In Los Angeles, April showers were a blip on the screen and May flowers come up anyway. You gotta love L.A.
With a play on the word May – our organizing theme this month is simple: May you find the organizing system that works best for you!
Not all organizing systems are appropriate for all brain types. Left-brain dominate people may do well with a file system where papers are out of sight. People who rely upon visual cues may create a “piling” system instead. Knowing your brain type will increase the likelihood of maintaining a successful organizing system.
May all your de-clutter dreams come true.
1. Filing system. The point of having a filing system is find and retrieve the information you need when you need it. An effective filing system will save you time and minimize the chance that you will lose important documents and records. Filing is most effective when clearly labeled tabs contain the information on the label. This can include an array of information from finances to recipes. Keep like information together and file paper as soon as you need too. Nothing is more frustrating than not being able to find important records when you need them.
2. Binders. Binders are great visual file systems for everything you can imagine: tax information, emergency contacts, car maintenance, children’s artwork, medical information etc. Be sure to include tabs, sheet protectors, labels, and anything else you will need to keep things in a clearly labeled and easily accessible part of the binder. The binder will only be as effective as you make it. For example, shoving papers in the binder without putting them in the section they should be in can lead to more disorganization and frustration later on.
3. Piles. For those that have a difficult time putting things away, clearly labeled piles can often be helpful and require less effort.
4. Labels. How are you supposed to remember what’s in the bins or boxes in your home if they are not labeled? There is a difference between a box with “tree ornaments” and a box with “house decorations.” The easiest way to identify what you need when you need it is making clearly identifiable labels.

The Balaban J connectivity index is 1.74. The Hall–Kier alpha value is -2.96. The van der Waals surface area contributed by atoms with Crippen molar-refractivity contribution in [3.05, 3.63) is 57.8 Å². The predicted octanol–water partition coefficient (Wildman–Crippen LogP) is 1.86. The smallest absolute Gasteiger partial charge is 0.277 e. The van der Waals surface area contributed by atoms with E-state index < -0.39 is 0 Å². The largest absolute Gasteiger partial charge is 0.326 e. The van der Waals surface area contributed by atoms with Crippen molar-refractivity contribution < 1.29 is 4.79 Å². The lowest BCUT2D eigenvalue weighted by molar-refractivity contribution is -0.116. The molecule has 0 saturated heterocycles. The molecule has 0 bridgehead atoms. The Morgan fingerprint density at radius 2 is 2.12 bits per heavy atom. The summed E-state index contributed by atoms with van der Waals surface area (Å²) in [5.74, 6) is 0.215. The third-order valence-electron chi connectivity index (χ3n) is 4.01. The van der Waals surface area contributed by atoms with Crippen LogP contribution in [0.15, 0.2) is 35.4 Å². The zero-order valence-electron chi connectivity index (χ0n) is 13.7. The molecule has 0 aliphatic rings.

5. Drawer organizers. Any drawer can become the “junk” drawer where finding items can be difficult. Drawer organizers are great for organizing everything from office supplies to socks.
6. Family Calendar. Create a family calendar with a “to do” check list. If you are in charge of managing multiple schedules keep all activities in one place to avoid overbooking and over-stressing.
7. Bookshelves: Bookshelves aren’t just for books! They can be used to fit bins that contain items off your dressers and floors. Find what works best for you.
8. Zoning: Create zones in your place, like with like. Every item should already have a designated ‘home’ so it can be put back instead of placed into a pile or left on the floor. Use vertical space, cabinets and shelving to create zones for your files, supplies, mail (envelopes, stamps, checkbook) and resources (books/research).
9. Paper: Don’t keep what you don’t need. The majority of what is filed never sees the light of day again. So before you put something away, avoid the “this may come in handy one day” syndrome. Ask yourself: Can I find this information anywhere else? If the answer is “yes” then discard the item. Be sure to download my “Paper Clutter: What To Keep and For How Long” to help you.
10. Use technology to help with your organization. With technology and websites like NeatReceipts, CardScan, Intelliscanner, and ScanDigital, you can get rid of business cards, receipts, archive papers and photographs. Your smart phone also has calendar and notepad for you to jot down on-the-go notes you need to remember later on.